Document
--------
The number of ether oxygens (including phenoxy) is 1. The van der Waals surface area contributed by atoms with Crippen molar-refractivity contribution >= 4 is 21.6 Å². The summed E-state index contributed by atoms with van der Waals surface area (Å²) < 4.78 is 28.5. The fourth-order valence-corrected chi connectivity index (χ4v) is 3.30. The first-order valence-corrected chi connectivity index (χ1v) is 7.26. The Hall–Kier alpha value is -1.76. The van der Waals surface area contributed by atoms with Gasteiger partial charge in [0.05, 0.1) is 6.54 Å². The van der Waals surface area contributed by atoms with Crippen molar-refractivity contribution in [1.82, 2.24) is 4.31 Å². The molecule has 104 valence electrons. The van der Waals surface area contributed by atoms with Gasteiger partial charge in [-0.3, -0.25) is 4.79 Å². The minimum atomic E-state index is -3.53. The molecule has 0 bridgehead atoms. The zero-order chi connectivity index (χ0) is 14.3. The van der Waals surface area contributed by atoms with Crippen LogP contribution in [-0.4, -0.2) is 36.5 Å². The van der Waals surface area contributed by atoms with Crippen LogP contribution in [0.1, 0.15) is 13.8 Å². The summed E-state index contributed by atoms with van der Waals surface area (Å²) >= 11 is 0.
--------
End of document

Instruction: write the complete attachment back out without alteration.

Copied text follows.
The number of ether oxygens (including phenoxy) is 1. The van der Waals surface area contributed by atoms with Crippen molar-refractivity contribution >= 4 is 21.6 Å². The summed E-state index contributed by atoms with van der Waals surface area (Å²) < 4.78 is 28.5. The fourth-order valence-corrected chi connectivity index (χ4v) is 3.30. The first-order valence-corrected chi connectivity index (χ1v) is 7.26. The Hall–Kier alpha value is -1.76. The van der Waals surface area contributed by atoms with Gasteiger partial charge in [0.05, 0.1) is 6.54 Å². The van der Waals surface area contributed by atoms with Crippen molar-refractivity contribution in [1.82, 2.24) is 4.31 Å². The molecule has 104 valence electrons. The van der Waals surface area contributed by atoms with Gasteiger partial charge in [-0.3, -0.25) is 4.79 Å². The minimum atomic E-state index is -3.53. The molecule has 0 bridgehead atoms. The zero-order chi connectivity index (χ0) is 14.3. The van der Waals surface area contributed by atoms with Crippen LogP contribution in [-0.4, -0.2) is 36.5 Å². The van der Waals surface area contributed by atoms with Crippen LogP contribution in [0.1, 0.15) is 13.8 Å². The summed E-state index contributed by atoms with van der Waals surface area (Å²) >= 11 is 0.